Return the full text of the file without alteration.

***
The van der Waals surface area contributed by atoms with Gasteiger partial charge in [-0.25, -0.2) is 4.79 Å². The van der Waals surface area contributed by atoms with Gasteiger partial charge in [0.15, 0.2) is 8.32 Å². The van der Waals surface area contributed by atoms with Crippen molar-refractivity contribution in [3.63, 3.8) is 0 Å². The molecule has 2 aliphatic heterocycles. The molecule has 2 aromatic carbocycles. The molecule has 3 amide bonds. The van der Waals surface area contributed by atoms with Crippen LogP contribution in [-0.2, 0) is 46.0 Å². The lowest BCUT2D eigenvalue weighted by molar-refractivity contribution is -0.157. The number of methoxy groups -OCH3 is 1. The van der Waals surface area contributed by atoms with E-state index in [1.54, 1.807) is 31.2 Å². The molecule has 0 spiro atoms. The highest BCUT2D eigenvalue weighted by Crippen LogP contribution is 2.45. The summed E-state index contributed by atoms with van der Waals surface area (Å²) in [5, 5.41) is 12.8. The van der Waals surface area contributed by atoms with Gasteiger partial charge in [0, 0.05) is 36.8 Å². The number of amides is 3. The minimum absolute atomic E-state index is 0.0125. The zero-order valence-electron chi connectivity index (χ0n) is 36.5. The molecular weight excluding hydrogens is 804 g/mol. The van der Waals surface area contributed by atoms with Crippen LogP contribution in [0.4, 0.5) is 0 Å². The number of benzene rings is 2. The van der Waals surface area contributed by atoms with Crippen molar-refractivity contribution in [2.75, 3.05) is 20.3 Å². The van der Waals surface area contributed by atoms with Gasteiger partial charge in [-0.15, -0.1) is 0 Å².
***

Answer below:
The van der Waals surface area contributed by atoms with Gasteiger partial charge in [-0.25, -0.2) is 4.79 Å². The van der Waals surface area contributed by atoms with Gasteiger partial charge in [0.15, 0.2) is 8.32 Å². The van der Waals surface area contributed by atoms with Crippen molar-refractivity contribution in [3.63, 3.8) is 0 Å². The molecule has 2 aliphatic heterocycles. The molecule has 2 aromatic carbocycles. The molecule has 3 amide bonds. The van der Waals surface area contributed by atoms with Crippen LogP contribution in [-0.2, 0) is 46.0 Å². The lowest BCUT2D eigenvalue weighted by molar-refractivity contribution is -0.157. The number of methoxy groups -OCH3 is 1. The van der Waals surface area contributed by atoms with E-state index in [1.54, 1.807) is 31.2 Å². The molecule has 0 spiro atoms. The highest BCUT2D eigenvalue weighted by Crippen LogP contribution is 2.45. The summed E-state index contributed by atoms with van der Waals surface area (Å²) in [5, 5.41) is 12.8. The van der Waals surface area contributed by atoms with Gasteiger partial charge in [0, 0.05) is 36.8 Å². The number of amides is 3. The minimum absolute atomic E-state index is 0.0125. The zero-order valence-electron chi connectivity index (χ0n) is 36.5. The molecular weight excluding hydrogens is 804 g/mol. The van der Waals surface area contributed by atoms with Crippen LogP contribution in [0.4, 0.5) is 0 Å². The number of benzene rings is 2. The van der Waals surface area contributed by atoms with Crippen molar-refractivity contribution in [2.75, 3.05) is 20.3 Å². The van der Waals surface area contributed by atoms with Gasteiger partial charge in [-0.15, -0.1) is 0 Å².